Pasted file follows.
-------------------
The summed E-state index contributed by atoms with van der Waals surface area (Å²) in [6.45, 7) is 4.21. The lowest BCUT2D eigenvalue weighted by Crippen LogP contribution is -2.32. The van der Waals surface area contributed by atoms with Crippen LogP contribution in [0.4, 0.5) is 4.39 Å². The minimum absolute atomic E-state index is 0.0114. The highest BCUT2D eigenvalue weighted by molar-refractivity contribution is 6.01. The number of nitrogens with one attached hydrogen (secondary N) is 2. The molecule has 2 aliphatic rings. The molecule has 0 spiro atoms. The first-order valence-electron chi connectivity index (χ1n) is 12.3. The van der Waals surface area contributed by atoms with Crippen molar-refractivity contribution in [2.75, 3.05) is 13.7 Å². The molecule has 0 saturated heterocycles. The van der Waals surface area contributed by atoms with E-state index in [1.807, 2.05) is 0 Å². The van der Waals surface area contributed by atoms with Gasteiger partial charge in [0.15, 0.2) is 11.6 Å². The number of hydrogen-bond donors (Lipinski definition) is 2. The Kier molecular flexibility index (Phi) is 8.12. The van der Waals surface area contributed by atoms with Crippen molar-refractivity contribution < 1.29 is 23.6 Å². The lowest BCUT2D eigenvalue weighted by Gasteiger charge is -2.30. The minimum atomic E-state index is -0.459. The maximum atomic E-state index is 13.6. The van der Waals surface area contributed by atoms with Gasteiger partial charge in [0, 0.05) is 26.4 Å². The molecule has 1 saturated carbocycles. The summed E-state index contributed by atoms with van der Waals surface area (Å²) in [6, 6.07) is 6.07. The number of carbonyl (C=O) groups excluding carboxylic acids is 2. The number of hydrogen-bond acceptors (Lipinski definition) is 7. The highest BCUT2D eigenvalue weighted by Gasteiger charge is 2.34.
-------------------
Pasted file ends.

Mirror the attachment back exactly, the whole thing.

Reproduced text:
The summed E-state index contributed by atoms with van der Waals surface area (Å²) in [6.45, 7) is 4.21. The lowest BCUT2D eigenvalue weighted by Crippen LogP contribution is -2.32. The van der Waals surface area contributed by atoms with Crippen LogP contribution in [0.4, 0.5) is 4.39 Å². The minimum absolute atomic E-state index is 0.0114. The highest BCUT2D eigenvalue weighted by molar-refractivity contribution is 6.01. The number of nitrogens with one attached hydrogen (secondary N) is 2. The molecule has 2 aliphatic rings. The molecule has 0 spiro atoms. The first-order valence-electron chi connectivity index (χ1n) is 12.3. The van der Waals surface area contributed by atoms with Crippen molar-refractivity contribution in [2.75, 3.05) is 13.7 Å². The molecule has 0 saturated heterocycles. The van der Waals surface area contributed by atoms with E-state index in [1.807, 2.05) is 0 Å². The van der Waals surface area contributed by atoms with Gasteiger partial charge in [0.15, 0.2) is 11.6 Å². The number of hydrogen-bond donors (Lipinski definition) is 2. The Kier molecular flexibility index (Phi) is 8.12. The van der Waals surface area contributed by atoms with Crippen molar-refractivity contribution < 1.29 is 23.6 Å². The lowest BCUT2D eigenvalue weighted by Gasteiger charge is -2.30. The minimum atomic E-state index is -0.459. The maximum atomic E-state index is 13.6. The van der Waals surface area contributed by atoms with Gasteiger partial charge in [0, 0.05) is 26.4 Å². The molecule has 1 saturated carbocycles. The summed E-state index contributed by atoms with van der Waals surface area (Å²) in [6, 6.07) is 6.07. The number of carbonyl (C=O) groups excluding carboxylic acids is 2. The number of hydrogen-bond acceptors (Lipinski definition) is 7. The highest BCUT2D eigenvalue weighted by Gasteiger charge is 2.34.